05 April 2016


**My theme for this year's A to Z Challenge is THE REVISION PROJECT. Topics I come across while I write the third draft of my novel, Uneven Lines.**

Sometimes I hated words. There were so many better things you could do with your mouth than talk. 

You probably thought I'd share some witty snippet of dialogue, right? Well, that would have been difficult. I love dialogue. Loooooove it. Finding my favorite line of dialogue to share would have taken months. I'm a dialogue abuser. Sometimes (ok, most times), I first start out a scene by writing all the dialogue and then filling in everything that happens in between. Dialogue comes the easiest to me, especially if I'm struggling with the blank page. But why is that?

Maybe sometimes it's easier to think of what people would say rather than what they would do or think. Especially when you're only in one character's head; you can't actually say what anyone else is thinking. Only the narrator's thoughts can be told. So dialogue helps in finding out information from other characters.

My issue is usually using too much dialogue. If I write out a full page of it and try to fill in some exposition in between, there are only so many shrugs and sighs and reaction thoughts I can squeeze in until it just seems silly. So sometimes you have to cut back on the dialogue. Only show what is entirely necessary.

The weird thing about dialogue in a story is that it's kind of like real life, but it isn't. You want your dialogue to sound realistic, like it's something a real person would actually say. But at the same time, you don't want to fill your pages with the kind of boring, everyday conversations that fill most of our lives. You just want those juicy, interesting moments. You want dialogue to move the story forward. Maybe a character learns something new from another one. Maybe two characters figure out something together by talking. But they should never be talking about the weather or something that's going to put your reader to sleep.

My other issue is info dumping. There are quite a few times where my characters have to reveal something to one another. One character in particular has a secret that he first confesses in one chapter, and then as the story goes one, gives more and more details regarding this secret and how it came to be. These moments are usually filled with dialogue, and it's hard to work around it. My narrator doesn't know what's going on in the other character's head. So he can only get that information through dialogue. But sometimes I feel like it's still too much.

I guess the way to go about it is to always make sure whatever's being said is important and moves the story forward. If you can find a way to do the same thing with less dialogue or no dialogue at all, then you should probably do it.

Do you think less is more when it comes to dialogue? Or are you a dialogue abuser like me?


  1. Dialogue is such an essential to master. I have always struggled with it I must admit - so I guess I write too little.

  2. I usually start off a scene by writing out the dialogue first, and then go back and layer in other things. I know there are times when I am a unabashed dialogue abuser, but I love it!

    One of my NaNoWriMo projects started off as an exercise in dialogue. I was curious to see if I could write a 50k novel of nothing but dialogue. It did not work. (Shock.)

  3. I enjoy writing dialogue. Those bits come easier to me (even if I edit the hell out of what's being said later or end up cutting it.)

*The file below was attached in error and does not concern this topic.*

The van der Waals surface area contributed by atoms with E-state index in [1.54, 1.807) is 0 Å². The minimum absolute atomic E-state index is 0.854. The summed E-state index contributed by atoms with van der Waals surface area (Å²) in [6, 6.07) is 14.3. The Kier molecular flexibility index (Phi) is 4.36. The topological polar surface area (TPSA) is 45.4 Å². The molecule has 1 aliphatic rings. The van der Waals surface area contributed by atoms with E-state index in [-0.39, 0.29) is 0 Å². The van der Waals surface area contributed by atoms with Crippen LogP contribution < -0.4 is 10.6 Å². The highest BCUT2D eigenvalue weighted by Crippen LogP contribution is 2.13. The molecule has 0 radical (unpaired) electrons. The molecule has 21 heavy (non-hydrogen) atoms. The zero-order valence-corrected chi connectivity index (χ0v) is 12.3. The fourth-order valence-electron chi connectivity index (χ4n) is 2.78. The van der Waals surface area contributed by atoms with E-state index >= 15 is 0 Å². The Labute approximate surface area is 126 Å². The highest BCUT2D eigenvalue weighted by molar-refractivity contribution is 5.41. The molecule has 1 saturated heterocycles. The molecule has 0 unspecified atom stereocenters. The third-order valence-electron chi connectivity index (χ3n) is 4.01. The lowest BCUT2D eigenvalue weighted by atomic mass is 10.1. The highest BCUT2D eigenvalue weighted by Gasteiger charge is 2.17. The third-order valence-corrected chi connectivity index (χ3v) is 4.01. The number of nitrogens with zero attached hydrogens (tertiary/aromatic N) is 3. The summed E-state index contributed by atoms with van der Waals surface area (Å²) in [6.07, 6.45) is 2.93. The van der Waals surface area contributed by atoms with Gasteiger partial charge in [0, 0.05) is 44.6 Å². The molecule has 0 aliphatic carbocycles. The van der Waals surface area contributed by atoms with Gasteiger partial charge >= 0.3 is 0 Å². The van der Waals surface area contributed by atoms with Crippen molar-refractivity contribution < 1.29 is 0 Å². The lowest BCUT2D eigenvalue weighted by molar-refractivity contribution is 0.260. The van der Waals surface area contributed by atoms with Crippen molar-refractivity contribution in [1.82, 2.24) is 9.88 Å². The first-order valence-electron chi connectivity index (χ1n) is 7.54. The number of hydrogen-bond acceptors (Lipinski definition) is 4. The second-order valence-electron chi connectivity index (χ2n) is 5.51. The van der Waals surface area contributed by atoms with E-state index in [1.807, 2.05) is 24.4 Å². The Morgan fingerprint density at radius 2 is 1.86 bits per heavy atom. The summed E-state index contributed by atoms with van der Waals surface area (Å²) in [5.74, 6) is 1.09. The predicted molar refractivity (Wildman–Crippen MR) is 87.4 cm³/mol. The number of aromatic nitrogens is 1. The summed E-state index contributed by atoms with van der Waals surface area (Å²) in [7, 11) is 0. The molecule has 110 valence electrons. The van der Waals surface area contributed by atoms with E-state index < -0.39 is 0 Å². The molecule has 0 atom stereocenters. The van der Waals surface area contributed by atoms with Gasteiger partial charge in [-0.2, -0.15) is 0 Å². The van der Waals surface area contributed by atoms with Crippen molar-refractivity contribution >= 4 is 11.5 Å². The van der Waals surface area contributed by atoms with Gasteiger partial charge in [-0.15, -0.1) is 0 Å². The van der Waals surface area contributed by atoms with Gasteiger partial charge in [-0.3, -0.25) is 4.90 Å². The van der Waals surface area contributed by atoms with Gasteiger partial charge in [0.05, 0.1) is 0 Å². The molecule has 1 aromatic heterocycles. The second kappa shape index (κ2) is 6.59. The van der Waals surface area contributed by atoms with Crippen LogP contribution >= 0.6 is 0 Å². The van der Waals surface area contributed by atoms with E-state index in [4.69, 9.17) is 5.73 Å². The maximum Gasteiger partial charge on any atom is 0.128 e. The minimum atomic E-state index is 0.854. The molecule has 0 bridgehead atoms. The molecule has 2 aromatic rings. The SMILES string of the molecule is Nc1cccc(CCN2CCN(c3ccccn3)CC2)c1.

~Patricia Lynne aka Patricia Josephine~
    Story Dam
    Patricia Lynne, Indie Author

  4. I'm the same way. The dialogue is the easiest part for me. I should try writing that first. I like that idea. :)

  5. I am an avid reader. I write a lot too - but articles and columns rather than books. The best dialogue in books sounds totally natural and I'm guessing that is quite hard to do. Good luck with getting your book published - you are certainly a great writer. Around My Kitchen Table

  6. Dialogue done well is wonderful. And dialogue done poorly is, well, painful. I've been guilty of both, I think. I agree that it's tricky to sound natural, progress the story, and not get bogged down in banality.

    @mirymom1 from
    Balancing Act

  7. I LOVE the quote you selected ... I heartedly agree (that is my shy, reserved side coming out).

    I don't think I abuse dialogue because I don't do it well. I feel like my characters freeze in time in order to speak; it doesn't sound natural at all. But... I am determined to work on this skill :)

  8. I write poetry - and do you know, I have never written dialogue in it - although I have written poems in the first person. ~Liz http://www.lizbrownleepoet.com

  9. I like writing dialogue too, and have often wondered what it would be like to right a play, which is in effect, all dialogue.

  10. I hate the info dumping use of dialogue and the pages of dialogue where I can't keep track of who is speaking. This is a line between too much and too little. If only there was a way to know where that line is.
    Susan Says

  11. There have been times I have had a hard time getting a scene and just ended up with dialogue between characters, but when I went back I was able to shape the scene better. So I use dialogue sometimes to form a scene giving trouble and then redo. Great post.
    Juneta @ Writer's Gambit

  12. My opinion is that dialogue doesn't always have to be pointing to the plot; sometimes it can point to what the setting is, or what the time period is. Lengthy dialogue can still draw me into a story if it's written well.

  13. Though I can't find posts for E & F, and wonder if that means you are dropping out. Always interested in blogs by other writers. Decided to FOLLOW you and see what you are all about. If you have time or interest in historic hotels and inns, come join me and enjoy some arm chair travel.